accounting

| October 22, 2018

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Module Information
Booklet

Taylor’s University

Undergraduate
Business Programmes

August Semester 2012

BUS 2104

Management Accounting

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CONTENTS
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Introduction

Module
Overview

Learning
resources

Assessments

Resit
Assessments

Assessment
Offences

Extenuating
Circumstances

Assignment
Case Study and Guidelines

Module
Calendar

Assignment
Cover

1

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INTRODUCTION
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WELCOME

Welcome
to your studies in Management Accounting.

This module is designed to provide students with an
overall understanding of how management accounting information plays a critical
role in assisting management in organisational planning, controlling,
decision-making and learning. You will also be equipped with the conceptual and
practical understanding necessary to use and interpret management accounting
information.

Please try not to get behind in this module because each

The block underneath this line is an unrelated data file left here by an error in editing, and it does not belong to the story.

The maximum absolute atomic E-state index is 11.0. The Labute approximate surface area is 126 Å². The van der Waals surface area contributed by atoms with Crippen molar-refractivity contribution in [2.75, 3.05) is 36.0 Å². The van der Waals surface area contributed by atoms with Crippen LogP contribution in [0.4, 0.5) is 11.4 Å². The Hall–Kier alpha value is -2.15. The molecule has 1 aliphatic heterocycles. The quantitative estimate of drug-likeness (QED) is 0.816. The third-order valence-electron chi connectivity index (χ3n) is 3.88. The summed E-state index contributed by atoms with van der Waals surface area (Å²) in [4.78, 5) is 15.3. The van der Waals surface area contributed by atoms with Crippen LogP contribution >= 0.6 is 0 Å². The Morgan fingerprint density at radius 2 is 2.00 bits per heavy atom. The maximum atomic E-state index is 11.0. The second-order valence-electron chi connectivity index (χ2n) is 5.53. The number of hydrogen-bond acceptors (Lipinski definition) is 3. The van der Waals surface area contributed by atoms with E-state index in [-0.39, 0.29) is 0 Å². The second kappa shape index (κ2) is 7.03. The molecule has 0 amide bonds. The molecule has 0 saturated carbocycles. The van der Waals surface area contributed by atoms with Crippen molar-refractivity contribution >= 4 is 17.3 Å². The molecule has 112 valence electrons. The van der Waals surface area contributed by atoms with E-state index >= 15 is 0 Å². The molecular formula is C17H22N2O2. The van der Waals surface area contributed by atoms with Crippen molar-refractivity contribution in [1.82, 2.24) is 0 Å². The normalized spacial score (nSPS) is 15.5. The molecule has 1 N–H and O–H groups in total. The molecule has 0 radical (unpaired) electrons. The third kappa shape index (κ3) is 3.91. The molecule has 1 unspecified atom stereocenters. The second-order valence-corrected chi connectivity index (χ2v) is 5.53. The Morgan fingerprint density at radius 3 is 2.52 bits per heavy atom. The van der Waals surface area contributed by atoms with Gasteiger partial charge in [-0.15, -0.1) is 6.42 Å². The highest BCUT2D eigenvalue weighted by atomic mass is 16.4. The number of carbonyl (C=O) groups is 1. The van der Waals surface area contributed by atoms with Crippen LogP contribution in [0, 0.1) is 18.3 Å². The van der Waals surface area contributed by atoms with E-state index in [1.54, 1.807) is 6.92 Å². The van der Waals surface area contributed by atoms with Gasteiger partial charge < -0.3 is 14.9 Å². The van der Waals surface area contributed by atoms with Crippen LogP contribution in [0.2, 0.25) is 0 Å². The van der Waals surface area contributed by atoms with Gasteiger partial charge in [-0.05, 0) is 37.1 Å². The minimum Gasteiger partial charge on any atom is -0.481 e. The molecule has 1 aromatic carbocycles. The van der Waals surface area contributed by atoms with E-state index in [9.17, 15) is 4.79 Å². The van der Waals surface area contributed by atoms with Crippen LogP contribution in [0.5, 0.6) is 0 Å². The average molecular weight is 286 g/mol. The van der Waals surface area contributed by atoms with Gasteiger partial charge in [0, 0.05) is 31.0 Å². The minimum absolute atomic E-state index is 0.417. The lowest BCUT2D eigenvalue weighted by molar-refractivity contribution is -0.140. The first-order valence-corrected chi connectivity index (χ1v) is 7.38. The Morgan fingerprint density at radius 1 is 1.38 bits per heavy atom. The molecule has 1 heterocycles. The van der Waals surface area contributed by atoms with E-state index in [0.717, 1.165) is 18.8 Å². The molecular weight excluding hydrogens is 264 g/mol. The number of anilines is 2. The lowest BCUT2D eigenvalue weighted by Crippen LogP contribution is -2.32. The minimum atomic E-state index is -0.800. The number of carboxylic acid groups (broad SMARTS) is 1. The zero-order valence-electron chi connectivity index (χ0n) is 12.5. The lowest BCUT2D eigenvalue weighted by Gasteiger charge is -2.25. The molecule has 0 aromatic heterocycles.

new topic builds upon concepts covered in the previous topics. Hence, if you do
not keep up on a weekly basis you will find it difficult at the end of the
semester. Management accounting is like mathematics in the way that it builds
on earlier learning. Just as you need to be competent at addition to understand
multiplication, you need to understand the basic concepts in the earlier topics
of this module to be able to grasp the techniques that are used in the later
topics.

Remember
to undertake all the tutorial questions that have been set for each topic as
you proceed through the module. The tutorial questions focus on both the
theoretical concepts and the application of these concepts in a practical
setting. They are selected to reinforce and test your understanding of the
other study materials. Do not leave a large amount of the module to study just